Justin Delgado is husband to Kacie Doyle-Delgado, diagnosed at age 11. After more than a decade together, he considers himself to be an expert carb counter and Dexcom inserter. He graduated with his Master of Science in Finance from the University of Utah in 2013 and has been working in commercial banking since then. He attended his first Friends for Life conference in 2015 and is looking forward to volunteering with the teens.
June 29, 2000
Diagnosis and Symptoms
Question from Alabama, USA:
My 10 year old daughter (who is 5 foot, 2 inches tall, and weighs 115 pounds) recently had a GTT [glucose tolerance test] and her 30 minute reading was at 190. She had the test done basically because I suspect there is something wrong, and my doctor is kind enough to test to ease my mind if nothing else. In the past month, the child has gotten varicose veins in both thighs; has trouble with physical stamina and also has a lot of fat around her middle. She is not "fat"; it's just around the tummy area. Anyway, as a result of this GTT, our doctor says that she would like for her to see a pediatric endocrinologist because she may have insulin resistance. I have read what I can from your site, but what type of tests would an endocrinologist do to diagnose my daughter? Should I ask the endocrinologist anything specific?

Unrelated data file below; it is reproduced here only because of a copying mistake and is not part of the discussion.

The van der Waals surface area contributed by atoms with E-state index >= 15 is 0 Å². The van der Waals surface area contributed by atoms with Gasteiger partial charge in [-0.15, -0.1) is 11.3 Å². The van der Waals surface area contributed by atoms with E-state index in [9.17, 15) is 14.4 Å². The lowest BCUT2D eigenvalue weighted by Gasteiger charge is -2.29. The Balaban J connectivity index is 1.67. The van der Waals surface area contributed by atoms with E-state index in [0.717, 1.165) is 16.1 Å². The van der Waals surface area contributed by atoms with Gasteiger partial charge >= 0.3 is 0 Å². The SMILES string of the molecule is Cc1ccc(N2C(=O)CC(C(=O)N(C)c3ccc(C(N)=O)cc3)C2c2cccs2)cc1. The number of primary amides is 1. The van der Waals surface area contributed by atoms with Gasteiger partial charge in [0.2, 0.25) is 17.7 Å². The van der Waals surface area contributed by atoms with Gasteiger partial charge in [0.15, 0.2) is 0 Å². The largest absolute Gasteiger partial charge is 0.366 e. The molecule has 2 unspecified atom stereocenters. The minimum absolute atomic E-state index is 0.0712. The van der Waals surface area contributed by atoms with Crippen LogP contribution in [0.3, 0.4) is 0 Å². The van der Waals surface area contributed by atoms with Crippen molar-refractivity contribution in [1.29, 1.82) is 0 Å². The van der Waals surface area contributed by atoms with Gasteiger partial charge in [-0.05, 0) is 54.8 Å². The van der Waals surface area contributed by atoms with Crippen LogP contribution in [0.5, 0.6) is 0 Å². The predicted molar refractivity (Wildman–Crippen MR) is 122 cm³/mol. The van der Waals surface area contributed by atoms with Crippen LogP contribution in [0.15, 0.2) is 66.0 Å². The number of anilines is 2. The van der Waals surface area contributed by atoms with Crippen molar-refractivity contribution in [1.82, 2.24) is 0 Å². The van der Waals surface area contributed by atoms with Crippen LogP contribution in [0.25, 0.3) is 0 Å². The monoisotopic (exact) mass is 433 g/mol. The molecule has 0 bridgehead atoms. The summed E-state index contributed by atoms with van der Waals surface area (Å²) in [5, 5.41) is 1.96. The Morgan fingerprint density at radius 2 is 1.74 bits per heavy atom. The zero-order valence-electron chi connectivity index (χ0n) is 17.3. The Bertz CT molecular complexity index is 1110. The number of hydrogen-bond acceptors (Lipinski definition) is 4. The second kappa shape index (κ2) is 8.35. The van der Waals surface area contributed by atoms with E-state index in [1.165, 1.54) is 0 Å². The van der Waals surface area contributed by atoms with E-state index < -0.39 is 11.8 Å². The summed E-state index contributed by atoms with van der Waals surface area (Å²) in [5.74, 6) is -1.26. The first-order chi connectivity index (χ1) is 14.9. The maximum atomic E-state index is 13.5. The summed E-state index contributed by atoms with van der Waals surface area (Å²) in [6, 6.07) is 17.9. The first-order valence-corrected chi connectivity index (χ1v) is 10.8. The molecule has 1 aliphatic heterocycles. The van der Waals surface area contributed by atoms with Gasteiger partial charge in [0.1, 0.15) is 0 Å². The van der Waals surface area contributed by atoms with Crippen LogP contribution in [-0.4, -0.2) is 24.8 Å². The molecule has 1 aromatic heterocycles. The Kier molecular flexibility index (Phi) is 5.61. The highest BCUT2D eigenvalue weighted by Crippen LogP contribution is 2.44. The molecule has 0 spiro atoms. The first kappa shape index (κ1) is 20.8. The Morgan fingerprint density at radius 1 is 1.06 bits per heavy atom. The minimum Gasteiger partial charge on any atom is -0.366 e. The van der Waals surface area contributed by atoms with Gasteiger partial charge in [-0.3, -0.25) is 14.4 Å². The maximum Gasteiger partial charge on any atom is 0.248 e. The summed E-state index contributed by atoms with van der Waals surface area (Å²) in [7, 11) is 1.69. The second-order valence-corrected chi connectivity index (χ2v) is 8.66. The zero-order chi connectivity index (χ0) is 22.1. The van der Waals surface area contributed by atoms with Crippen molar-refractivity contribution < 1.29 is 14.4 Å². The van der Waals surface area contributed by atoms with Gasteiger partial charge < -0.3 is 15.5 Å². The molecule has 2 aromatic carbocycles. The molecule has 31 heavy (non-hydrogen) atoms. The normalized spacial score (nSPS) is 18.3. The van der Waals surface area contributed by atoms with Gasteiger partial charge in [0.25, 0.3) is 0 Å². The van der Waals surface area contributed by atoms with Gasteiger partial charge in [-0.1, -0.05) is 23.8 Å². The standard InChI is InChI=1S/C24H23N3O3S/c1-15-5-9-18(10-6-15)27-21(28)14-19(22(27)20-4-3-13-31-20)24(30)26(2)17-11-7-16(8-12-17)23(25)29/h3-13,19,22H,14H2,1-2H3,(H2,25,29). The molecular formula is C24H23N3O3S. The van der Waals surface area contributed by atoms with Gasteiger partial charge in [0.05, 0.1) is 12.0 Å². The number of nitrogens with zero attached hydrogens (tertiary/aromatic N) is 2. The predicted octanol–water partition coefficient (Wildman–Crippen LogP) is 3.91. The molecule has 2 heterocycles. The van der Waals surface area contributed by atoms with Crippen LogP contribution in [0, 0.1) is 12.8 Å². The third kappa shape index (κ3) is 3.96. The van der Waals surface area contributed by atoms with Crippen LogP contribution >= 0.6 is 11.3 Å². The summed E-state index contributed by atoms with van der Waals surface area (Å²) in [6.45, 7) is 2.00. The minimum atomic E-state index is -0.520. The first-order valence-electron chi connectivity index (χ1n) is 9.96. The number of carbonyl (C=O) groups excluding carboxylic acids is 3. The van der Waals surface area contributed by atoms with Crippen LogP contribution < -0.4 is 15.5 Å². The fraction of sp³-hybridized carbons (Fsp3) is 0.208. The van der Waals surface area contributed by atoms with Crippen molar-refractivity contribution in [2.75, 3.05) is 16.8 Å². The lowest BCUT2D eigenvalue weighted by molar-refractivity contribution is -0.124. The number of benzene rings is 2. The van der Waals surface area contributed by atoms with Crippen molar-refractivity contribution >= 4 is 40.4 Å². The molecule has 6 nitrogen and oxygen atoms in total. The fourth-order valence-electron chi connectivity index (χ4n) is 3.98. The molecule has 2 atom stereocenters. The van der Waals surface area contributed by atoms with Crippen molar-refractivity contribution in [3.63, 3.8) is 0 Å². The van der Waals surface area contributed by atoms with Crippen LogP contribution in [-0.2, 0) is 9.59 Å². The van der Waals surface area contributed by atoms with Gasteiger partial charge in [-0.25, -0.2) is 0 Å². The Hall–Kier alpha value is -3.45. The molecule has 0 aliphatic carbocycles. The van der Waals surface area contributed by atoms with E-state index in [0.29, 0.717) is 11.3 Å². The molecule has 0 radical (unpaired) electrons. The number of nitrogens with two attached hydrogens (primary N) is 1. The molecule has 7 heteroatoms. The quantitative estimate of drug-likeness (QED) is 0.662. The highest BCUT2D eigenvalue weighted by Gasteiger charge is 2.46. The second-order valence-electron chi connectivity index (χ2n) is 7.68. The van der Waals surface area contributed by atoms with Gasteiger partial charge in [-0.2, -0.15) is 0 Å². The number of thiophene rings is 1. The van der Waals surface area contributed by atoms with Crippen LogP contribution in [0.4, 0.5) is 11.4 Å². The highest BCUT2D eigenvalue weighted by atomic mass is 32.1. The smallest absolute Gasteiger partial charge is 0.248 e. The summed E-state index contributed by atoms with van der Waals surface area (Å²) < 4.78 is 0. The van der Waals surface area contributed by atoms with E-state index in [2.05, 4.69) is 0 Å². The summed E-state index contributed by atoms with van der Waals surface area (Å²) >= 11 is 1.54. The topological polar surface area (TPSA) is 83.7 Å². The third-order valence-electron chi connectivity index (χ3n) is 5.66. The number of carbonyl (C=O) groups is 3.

From the information you have given, your daughter appears to be only very marginally glucose intolerant. The 90 minute glucose level in the GTT was a little high, but there are many other factors that might have been responsible for that. Also, on the growth chart, she is over the 95th percentile for her age but not significantly overweight for her height. Finally, I assume she has never shown glucose in her urine.
My assessment would be that she does not have diabetes at this time, but I expect that the endocrinologist will be at pains to reassure you on this. He/she may well ask for an antibody test which, if it were positive, would indicate a pre-diabetic Type�1A (autoimmune) diabetic which is by far the commonest form in Caucasian children in North America. Because of the increasing prevalence of Type 2 diabetes in young people a fasting serum insulin or C-peptide test might also be suggested; but with the equivocal evidence of being overweight and no stated evidence of a family history, I think this is unlikely to show any abnormality. There are some other very rare forms of diabetes that might present like this.
I sense that you are anxious about your daughter’s development and because a physical examination was normal you have fixed on diabetes as a possibility. I hope that a thorough and sympathetic evaluation will reassure you.